I had to go to the main OR, instead of the Women’s Hospital’s OR. Dr. Kang took what was available. By 6pm, the OR was pretty empty, so I got lots of attention from all the nurses prepping me. Dr. Kang showed up only a few minutes late and had to complete some paperwork and sign my breast. You have to be sure to mark laterality, just in case.

I was pretty woozy after the surgery and a little nauseous, but I never go to the pukey phase like the last time I had anesthesia. They game me a couple more drugs for nausea this time. My throat was quite dry and sore from the breathing tube, so I woke up every hour or so overnight to get a drink and go back to sleep. This morning, I’m feeling pretty good. I haven’t needed any pain meds, which is pretty awesome. The surgery site hurts every once in a while, but nothing too intense. It is weird not to have the expander in anymore. The right side of my chest is completely flat now. It’s covered in gauze, so I haven’t been able to look at it yet.

I do have two gown patterns to add to the collection:

The gown pattern for the Women's hospital. I've worn several of these during my current hospital stay.

The gown pattern for the Women’s hospital. I’ve worn several of these during my current hospital stay.

The gown from the main hospital's operating room

The gown from the main hospital’s operating room

Now I’m just waiting to see Dr. Kang and probably Dr. Colpan again to tell me when I can go home and what drugs I’ll be taking with me.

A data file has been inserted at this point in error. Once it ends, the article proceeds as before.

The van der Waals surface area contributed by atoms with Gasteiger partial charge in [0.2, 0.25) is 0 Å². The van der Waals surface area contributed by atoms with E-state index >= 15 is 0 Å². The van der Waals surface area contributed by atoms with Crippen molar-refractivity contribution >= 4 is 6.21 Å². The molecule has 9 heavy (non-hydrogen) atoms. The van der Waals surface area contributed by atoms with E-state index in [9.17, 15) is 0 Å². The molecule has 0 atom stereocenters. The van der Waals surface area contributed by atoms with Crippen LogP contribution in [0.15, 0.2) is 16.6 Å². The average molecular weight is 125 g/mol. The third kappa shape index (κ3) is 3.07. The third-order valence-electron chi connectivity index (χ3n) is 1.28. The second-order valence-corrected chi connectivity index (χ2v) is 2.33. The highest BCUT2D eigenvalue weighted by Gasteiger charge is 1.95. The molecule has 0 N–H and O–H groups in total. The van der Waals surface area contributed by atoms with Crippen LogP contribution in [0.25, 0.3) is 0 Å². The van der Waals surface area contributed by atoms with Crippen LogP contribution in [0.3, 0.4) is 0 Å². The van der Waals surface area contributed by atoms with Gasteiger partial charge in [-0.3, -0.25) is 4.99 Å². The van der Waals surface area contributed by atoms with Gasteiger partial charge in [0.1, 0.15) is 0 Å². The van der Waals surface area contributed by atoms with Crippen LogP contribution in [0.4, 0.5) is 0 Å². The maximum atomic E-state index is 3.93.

Surgery It Is

Dr. Kang came by this morning (at 7:45 – I was a bit surprised to see him so early!) . The site is still red, and black spot is visible, and it’s started dripping again. Looks like the expander needs to come out in order for the infection to clear. We tried to save the expander, but (unsurprisingly) it just isn’t happening.

I’m kind of excited to get the expander out (especially because it’s hurt since the beginning of the month, and I’m ready for that to stop) except for one thing. Since there’s an infection in the pocket, Dr. Kang won’t be able to put an implant into the site until the infection clears. That means he’ll be taking the expander out and putting nothing in its place. That makes a pocket where fluid can gather so I need a drain. Blech.

Surgery is scheduled for 6pm tonight. Luckily, Dr. Kang let me have breakfast. No food or drink after 9am. My breakfast arrived at 8:30 – plenty of time to finish before the ban started.

This morning's breakfast - French toast today.

This morning’s breakfast – French toast today.